Tag Archives: Japanese Culture

Labor Thanksgiving Day

Labor Thanksgiving Day (勤労感謝の日, Kinrō Kansha no Hi) is a national holiday in Japan celebrated on November 23 of each year. The law establishing the holiday cites it as an occasion to commemorate labor and production and give one other thanks. Events are held throughout Japan, one such being the Nagano Labor Festival. The event encourages thinking about the environment, peace and human rights. Early-grade elementary students often create drawings for the holiday and

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Shichi-Go-San (Seven-Five-Three Day)

Shichi-Go-San (七五三, lit. “Seven-Five-Three”) is a traditional rite of passage and festival day in Japan for three- and seven-year-old girls and five-year-old (and less commonly three-year-old) boys, held annually on November 15 to celebrate the growth and well-being of young children. As it is not a national holiday, it is generally observed on the nearest weekend. History Shichi-Go-San is said to have originated in the Heian period amongst court

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Culture Day in Japan

Culture Day (文化の日, Bunka no Hi) is a national holiday held annually in Japan on November 3 for the purpose of promoting culture, the arts, and academic endeavor. Festivities typically include art exhibitions, parades, and award ceremonies for distinguished artists and scholars. History Culture Day was first held in 1948, to commemorate the announcement of the post-war Japanese constitution on November 3, 1946. November 3 was first celebrated as a national holiday in 1868, when it

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Autumnal Equinox Day

Autumnal Equinox Day (秋分の日, Shūbun no Hi) is a public holiday in Japan that usually occurs on September 22 or 23, the date of Southward equinox in Japan Standard Time (autumnal equinox can occur on different dates for different time zones). Due to the necessity of recent astronomical measurements, the date of the holiday is not officially declared until February of the previous year. Autumnal Equinox Day became a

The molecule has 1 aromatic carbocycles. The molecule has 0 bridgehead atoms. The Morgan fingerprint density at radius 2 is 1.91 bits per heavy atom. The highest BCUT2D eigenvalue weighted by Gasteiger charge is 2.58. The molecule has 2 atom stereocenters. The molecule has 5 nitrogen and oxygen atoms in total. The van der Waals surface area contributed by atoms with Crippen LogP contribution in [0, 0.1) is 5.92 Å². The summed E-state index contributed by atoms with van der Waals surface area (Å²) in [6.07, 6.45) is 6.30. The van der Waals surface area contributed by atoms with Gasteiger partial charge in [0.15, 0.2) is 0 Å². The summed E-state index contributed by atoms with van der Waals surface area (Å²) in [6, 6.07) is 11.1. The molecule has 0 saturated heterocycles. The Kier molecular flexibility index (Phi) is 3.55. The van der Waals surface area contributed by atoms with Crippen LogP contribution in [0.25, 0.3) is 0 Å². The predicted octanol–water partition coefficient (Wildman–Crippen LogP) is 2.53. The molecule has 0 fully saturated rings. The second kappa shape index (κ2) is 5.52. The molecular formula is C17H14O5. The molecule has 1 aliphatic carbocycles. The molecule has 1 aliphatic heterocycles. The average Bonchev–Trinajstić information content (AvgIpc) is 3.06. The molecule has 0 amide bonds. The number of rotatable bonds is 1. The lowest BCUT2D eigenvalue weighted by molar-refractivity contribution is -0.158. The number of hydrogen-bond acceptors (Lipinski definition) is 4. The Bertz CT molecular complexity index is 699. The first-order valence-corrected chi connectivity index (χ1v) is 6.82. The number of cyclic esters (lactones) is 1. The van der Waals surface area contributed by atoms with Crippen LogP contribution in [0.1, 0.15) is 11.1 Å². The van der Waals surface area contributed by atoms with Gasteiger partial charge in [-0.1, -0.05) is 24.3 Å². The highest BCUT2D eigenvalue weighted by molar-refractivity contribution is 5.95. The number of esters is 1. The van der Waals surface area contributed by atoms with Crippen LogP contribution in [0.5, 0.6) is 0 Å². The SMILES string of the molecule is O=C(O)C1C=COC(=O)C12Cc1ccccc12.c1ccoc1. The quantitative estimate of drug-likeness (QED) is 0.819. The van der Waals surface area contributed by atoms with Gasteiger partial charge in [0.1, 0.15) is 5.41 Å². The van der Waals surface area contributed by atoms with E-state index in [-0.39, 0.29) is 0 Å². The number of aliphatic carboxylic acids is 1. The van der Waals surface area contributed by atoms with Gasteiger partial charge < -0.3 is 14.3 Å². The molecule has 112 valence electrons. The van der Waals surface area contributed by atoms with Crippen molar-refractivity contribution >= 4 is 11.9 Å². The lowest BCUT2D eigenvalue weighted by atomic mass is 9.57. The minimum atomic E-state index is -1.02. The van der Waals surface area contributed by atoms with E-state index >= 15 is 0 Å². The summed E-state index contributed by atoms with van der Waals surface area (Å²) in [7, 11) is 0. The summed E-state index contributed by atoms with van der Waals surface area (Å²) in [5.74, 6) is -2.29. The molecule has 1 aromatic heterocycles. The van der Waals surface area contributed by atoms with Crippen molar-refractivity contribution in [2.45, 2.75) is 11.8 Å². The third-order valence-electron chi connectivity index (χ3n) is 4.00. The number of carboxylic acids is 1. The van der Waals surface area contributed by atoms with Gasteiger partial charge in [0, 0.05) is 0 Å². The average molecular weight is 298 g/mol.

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Respect for the Aged Day in Japan

Respect for the Aged Day (敬老の日, Keirō no Hi) is a Japanese designated public holiday celebrated annually to honor elderly citizens. It started in 1966 as a national holiday and was held on every September 15. Since 2003, Respect for the Aged Day is held on the third Monday of September due to the Happy Monday System. This national holiday traces its origins to 1947, when Nomadani-mura (later Yachiyo-cho, currently Taka-cho), Hyōgo Prefecture, proclaimed

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Mountain Day in Japan

In May 2014, it was announced that Mountain Day will be celebrated as a public holiday every August 11, beginning in 2016. Supporters of the holiday included legislator Seishiro Eto and the Japanese Alpine Club. They honor the mountains every August. The legislation states that the holiday is to provide “opportunities to get familiar with mountains and appreciate blessings from mountains. Why

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Hiroshima Memorial Day

Hiroshima Peace Memorial Ceremony is an annual Japanese vigil. Every August 6, “A-Bomb Day”, the city of Hiroshima holds the Peace Memorial Ceremony to console the victims of the atomic bombs and to pray for the realization of lasting world peace. The ceremony is held in front of the Memorial Cenotaph in the Hiroshima Peace Memorial Park. Participants include the families of the deceased and people

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Sea Day (Umi No Hi)

Marine Day (海の日, Umi no Hi), also known as “Ocean Day” or “Sea Day”, is a Japanese national holiday usually celebrated on the third Monday in July. In 2020, the holiday will be observed on Thursday, July 23. The purpose of the holiday is to give thanks to the ocean’s bounty and to consider the importance of the ocean to Japan as an island nation.

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Star Festival (Tanabata)

Tanabata (Japanese: たなばた or 七夕, meaning “Evening of the seventh”), also known as the Star Festival (星祭り Hoshi matsuri), is a Japanese festival originating from the Chinese Qixi Festival. It celebrates the meeting of the deities Orihime and Hikoboshi (represented by the stars Vega and Altair respectively). According to legend, the Milky Way separates these lovers, and they are allowed to meet only once a year on the seventh day of the seventh lunar

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Torigoe Matsuri

The Torigoe Matsuri is an annual festival in Tokyo known for being loud, lively, and intense. The main event that most people look forward to is when the largest omikoshi, portable shrine, is carried and paraded through the street. Occasionally fights to break out over who gets to carry the omikoshi due to it being considered good luck to carry it.

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